The games must go on
As the 2014 Winter Olympics in Sochi, Russia, open Thursday, the games are mired in the controversy surrounding Russia’s anti-gay laws. While these laws are certainly not something to condone, the Olympics shouldn’t be about politics, and the U.S.’s decision not to boycott the Olympics is the right one. The Olympics are about coming together—people from all across the world ignoring their political differences to play sports and celebrate the physical achievements of humanity as a whole. For many athletes, the Olympics are the highlight of their careers—a high point that they have worked for and rightfully earned through blood, sweat and tears. It would be unfair to the athletes who have dedicated their lives to their sports for any country to deny them the right to compete.
However, the outrage surrounding Russia’s anti-gay laws is also certainly not unfounded. Not only is the Putin administration discriminating against gay people, it is also repressing protests surrounding this policy. While there is a designated protest zone in which individuals are allowed to speak freely, it is nowhere near the actual action of the Olympic Games. Additionally, anyone wanting to protest in the protest zone must submit an application and be approved to enter. These circumstances make it unlikely that anyone will take the time to gripe, and, even if they do, the effects will be minimal due to location. It’s clear that this protest zone is nothing more than a facade to mask the fact that Russia is not really allowing anyone to protest.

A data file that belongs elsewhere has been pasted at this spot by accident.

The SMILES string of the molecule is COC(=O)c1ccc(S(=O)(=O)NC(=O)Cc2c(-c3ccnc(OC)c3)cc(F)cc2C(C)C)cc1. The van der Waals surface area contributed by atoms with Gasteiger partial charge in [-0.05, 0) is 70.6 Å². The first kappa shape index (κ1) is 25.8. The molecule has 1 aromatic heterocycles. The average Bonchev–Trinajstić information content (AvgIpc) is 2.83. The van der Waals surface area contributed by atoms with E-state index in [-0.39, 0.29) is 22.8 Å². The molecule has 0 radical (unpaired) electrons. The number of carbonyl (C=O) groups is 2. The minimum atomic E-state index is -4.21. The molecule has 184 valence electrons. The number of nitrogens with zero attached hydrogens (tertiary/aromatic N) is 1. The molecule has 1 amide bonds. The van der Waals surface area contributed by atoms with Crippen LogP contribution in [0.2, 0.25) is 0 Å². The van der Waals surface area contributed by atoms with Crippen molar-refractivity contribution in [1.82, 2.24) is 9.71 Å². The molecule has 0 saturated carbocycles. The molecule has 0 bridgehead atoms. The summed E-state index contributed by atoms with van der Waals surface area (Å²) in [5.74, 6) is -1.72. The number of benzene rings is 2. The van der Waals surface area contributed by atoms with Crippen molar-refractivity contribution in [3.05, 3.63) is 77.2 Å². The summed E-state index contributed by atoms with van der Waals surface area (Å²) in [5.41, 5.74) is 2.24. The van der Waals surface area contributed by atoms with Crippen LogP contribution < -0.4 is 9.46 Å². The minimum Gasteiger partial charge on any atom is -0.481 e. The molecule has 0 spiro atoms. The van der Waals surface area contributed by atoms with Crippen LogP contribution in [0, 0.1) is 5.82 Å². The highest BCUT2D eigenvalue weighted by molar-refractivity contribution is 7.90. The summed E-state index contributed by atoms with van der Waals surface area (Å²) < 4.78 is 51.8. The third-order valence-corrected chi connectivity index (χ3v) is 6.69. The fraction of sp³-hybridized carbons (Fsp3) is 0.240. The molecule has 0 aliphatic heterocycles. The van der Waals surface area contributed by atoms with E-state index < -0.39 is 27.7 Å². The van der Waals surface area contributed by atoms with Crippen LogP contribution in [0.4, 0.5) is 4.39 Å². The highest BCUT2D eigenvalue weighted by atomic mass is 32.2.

In recent years, the Olympics have become over-politicized. In response to this over-politicization, at the 2008 Olympics in Beijing, many individuals and political leaders cited China’s human rights policies and censorship as a reason to boycott. However, even though leaders in several countries personally boycotted various aspects of the Olympics (e.g., the Japanese royal family did not attend the opening ceremony in protest of China’s violence against Tibet), their respective countries still participated in the games.
Keeping this in mind, there are ways that the United States can support gay rights while still participating in the Olympics. For example, of the 10 people that President Barack Obama named to the presidential delegation to the opening and closing ceremonies, three are openly gay (though Billie Jean King just announced that she wouldn’t be attending due to the failing health of her mother). And perhaps we will see a display of support of gay rights on the podium, in the style of the 1968 Olympics Black Power salute.
Perhaps the best way to make a show of gay support at the Olympics is with our athletes’ performances. In 1936, despite Adolf Hitler’s Nazi propaganda at the Berlin Olympics, the U.S. attended the Games, and Jesse Owens won four gold medals, providing a highly visible counterexample to Hitler’s belief in Aryan racial superiority. Winning gold at the Olympics is really the best demonstration any nation can make.